After an extensive search, the Cleveland Cavaliers found their new head coach, as first reported by ESPN.

John Beilein accepted a five-year contract to become the Cavaliers head coach early Monday morning. The Cleveland job will be Beilein’s first time coaching in the NBA. When the position became available and the Cavaliers organization expressed an interest in hiring Beilein, it was an opportunity he couldn’t refuse.

“I want to thank the University of Michigan for what has been a truly special home and remarkable place for my family and I for the last 12 years. We have achieved great success together and we could not have done it without the incredible support of our administration, coaches, players, staff, students, fans and entire university community. We shared some of the best moments of my life together and I will always be grateful for that,” Beilein said in a statement released by the Cavaliers front office.

The decision to leave Michigan wasn’t an easy one. On the other hand, Beilein noticed a developing roster filled with young talent. The Cavs offered Beilein the head coaching position he felt most comfortable with, from top to bottom.

“I felt very strongly about this new and exciting opportunity with the Cavaliers. I am very thankful to Dan Gilbert and Koby Altman and honored to be head coach of the Cavaliers,” Beilein said. “I love the position the team is in to build and grow and this was something I felt was the perfect fit for me…Cleveland is a great city with amazing fans and I am really looking forward to calling Cleveland home for years to come.”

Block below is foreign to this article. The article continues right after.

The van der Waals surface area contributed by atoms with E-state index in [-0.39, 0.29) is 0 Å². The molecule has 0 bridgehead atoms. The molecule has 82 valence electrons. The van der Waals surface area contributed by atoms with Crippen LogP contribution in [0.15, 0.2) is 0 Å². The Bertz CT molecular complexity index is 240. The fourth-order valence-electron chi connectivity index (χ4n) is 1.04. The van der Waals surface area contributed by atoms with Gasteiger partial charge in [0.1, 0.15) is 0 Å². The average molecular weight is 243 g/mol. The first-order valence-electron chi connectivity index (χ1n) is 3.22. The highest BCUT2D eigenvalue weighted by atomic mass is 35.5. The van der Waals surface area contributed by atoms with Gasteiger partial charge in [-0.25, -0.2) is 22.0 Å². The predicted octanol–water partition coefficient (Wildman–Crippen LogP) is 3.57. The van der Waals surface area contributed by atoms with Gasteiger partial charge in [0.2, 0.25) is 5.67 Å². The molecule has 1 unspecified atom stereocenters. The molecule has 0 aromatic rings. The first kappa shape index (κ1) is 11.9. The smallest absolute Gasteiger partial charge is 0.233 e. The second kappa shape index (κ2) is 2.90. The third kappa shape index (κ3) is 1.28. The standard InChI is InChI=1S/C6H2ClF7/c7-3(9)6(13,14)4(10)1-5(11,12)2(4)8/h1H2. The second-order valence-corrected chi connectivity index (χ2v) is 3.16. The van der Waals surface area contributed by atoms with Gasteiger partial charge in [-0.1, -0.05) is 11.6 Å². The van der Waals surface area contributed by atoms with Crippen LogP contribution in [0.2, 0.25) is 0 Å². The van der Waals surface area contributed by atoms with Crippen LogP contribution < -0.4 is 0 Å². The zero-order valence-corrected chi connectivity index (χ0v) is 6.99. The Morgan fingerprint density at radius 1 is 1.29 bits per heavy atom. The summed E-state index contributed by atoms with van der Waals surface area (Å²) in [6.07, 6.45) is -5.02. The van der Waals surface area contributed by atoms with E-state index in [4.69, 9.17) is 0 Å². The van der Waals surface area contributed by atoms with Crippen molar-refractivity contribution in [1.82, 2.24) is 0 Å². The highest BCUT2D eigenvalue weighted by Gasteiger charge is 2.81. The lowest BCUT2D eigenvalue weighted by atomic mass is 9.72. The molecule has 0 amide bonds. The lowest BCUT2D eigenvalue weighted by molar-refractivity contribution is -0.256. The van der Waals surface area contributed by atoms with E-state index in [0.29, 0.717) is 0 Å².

While the Beilein hire is perfect for both him and the Cavaliers, the decision was a bit surprising. Through their extensive coaching search, several names were rumored to be candidates or interviewed by Cleveland came up. These names included mostly young, up-and-coming assistant coaches: JB Bickerstaff, Juwan Howard, Alex Jensen, Jordi Fernandez and Juwan Howard, to name a few. Beilein’s name was never mentioned, until the official news of his hiring early Monday morning.

Why the Beilein hire is a perfect fit

When Beilein took the Michigan job in 2007, the university’s basketball team was less than mediocre. Michigan had not achieved any sort of success since the early 90s, during the “Fab Five” era. In fact, when Beilein took the head coach position there, the school’s basketball team still suffered from NCAA sanctions and violations discovered in the early 2000s.

In short, the chance to achieve success at Michigan was slim. After 12 seasons as Michigan’s head coach, Beilein achieved a record of 278-150. In addition, he led this team to nine NCAA Tournament appearances, two National Title Game appearances, two Big Ten Tournament Titles, 2 Big Ten Regular Season Titles. He also left as the program’s all-time wins leader.
Beilein also became the first Wolverines coach with consecutive 30-win seasons (his final seasons with the school). In his first season with Michigan, in 2007-2008, Beilein only won 10 games. The future didn’t appear very bright.

In terms of NBA recognition, Beilein helped get nine of his Michigan players drafted, several of which went first round. Trey Burke, currently a member of the Dallas Mavericks, won the Naismith College Player of the Year Award (2013) before ninth overall by the Minnesota Timberwolves. He was subsequently traded to the Utah Jazz.

Beilein’s ability to develop players at an elite level should not go unnoticed. His other draft picks from Michigan include: Nik Stauskas, Caris LeVert, Tim Hardaway Jr. and Mortiz Wagner.